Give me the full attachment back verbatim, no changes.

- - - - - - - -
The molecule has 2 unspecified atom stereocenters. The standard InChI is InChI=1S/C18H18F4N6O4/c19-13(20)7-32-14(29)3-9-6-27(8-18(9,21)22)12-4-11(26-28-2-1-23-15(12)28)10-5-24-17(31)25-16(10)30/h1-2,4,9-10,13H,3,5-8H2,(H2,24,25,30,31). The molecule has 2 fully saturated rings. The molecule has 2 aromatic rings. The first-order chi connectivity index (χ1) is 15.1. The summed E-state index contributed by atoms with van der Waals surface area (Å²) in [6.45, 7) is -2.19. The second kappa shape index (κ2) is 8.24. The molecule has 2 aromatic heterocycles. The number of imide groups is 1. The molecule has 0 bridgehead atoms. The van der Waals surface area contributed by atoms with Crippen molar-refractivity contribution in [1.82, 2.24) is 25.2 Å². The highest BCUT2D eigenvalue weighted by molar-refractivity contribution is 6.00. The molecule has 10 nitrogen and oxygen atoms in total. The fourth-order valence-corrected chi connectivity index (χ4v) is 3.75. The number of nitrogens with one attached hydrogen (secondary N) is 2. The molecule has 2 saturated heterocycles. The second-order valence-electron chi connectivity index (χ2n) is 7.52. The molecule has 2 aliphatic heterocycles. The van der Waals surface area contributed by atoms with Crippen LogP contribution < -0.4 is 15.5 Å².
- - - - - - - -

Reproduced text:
The molecule has 2 unspecified atom stereocenters. The standard InChI is InChI=1S/C18H18F4N6O4/c19-13(20)7-32-14(29)3-9-6-27(8-18(9,21)22)12-4-11(26-28-2-1-23-15(12)28)10-5-24-17(31)25-16(10)30/h1-2,4,9-10,13H,3,5-8H2,(H2,24,25,30,31). The molecule has 2 fully saturated rings. The molecule has 2 aromatic rings. The first-order chi connectivity index (χ1) is 15.1. The summed E-state index contributed by atoms with van der Waals surface area (Å²) in [6.45, 7) is -2.19. The second kappa shape index (κ2) is 8.24. The molecule has 2 aromatic heterocycles. The number of imide groups is 1. The molecule has 0 bridgehead atoms. The van der Waals surface area contributed by atoms with Crippen molar-refractivity contribution in [1.82, 2.24) is 25.2 Å². The highest BCUT2D eigenvalue weighted by molar-refractivity contribution is 6.00. The molecule has 10 nitrogen and oxygen atoms in total. The fourth-order valence-corrected chi connectivity index (χ4v) is 3.75. The number of nitrogens with one attached hydrogen (secondary N) is 2. The molecule has 2 saturated heterocycles. The second-order valence-electron chi connectivity index (χ2n) is 7.52. The molecule has 2 aliphatic heterocycles. The van der Waals surface area contributed by atoms with Crippen LogP contribution < -0.4 is 15.5 Å².